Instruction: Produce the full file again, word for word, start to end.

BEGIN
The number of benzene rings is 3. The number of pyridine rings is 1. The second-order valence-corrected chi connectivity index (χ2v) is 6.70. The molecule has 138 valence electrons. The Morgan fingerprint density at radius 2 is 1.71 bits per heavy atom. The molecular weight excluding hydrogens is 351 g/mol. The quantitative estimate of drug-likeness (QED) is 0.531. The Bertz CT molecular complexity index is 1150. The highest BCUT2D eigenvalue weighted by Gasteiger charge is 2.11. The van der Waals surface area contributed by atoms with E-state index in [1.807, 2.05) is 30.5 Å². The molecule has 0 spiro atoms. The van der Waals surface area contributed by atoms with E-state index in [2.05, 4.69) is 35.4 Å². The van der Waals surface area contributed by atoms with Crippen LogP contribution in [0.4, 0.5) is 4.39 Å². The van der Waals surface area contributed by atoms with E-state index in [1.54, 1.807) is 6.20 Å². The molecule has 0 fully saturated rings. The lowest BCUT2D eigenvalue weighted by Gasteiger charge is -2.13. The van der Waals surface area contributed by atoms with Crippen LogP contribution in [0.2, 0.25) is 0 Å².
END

The number of benzene rings is 3. The number of pyridine rings is 1. The second-order valence-corrected chi connectivity index (χ2v) is 6.70. The molecule has 138 valence electrons. The Morgan fingerprint density at radius 2 is 1.71 bits per heavy atom. The molecular weight excluding hydrogens is 351 g/mol. The quantitative estimate of drug-likeness (QED) is 0.531. The Bertz CT molecular complexity index is 1150. The highest BCUT2D eigenvalue weighted by Gasteiger charge is 2.11. The van der Waals surface area contributed by atoms with E-state index in [1.807, 2.05) is 30.5 Å². The molecule has 0 spiro atoms. The van der Waals surface area contributed by atoms with E-state index in [2.05, 4.69) is 35.4 Å². The van der Waals surface area contributed by atoms with Crippen LogP contribution in [0.4, 0.5) is 4.39 Å². The van der Waals surface area contributed by atoms with E-state index in [1.54, 1.807) is 6.20 Å². The molecule has 0 fully saturated rings. The lowest BCUT2D eigenvalue weighted by Gasteiger charge is -2.13. The van der Waals surface area contributed by atoms with Crippen LogP contribution in [0.2, 0.25) is 0 Å².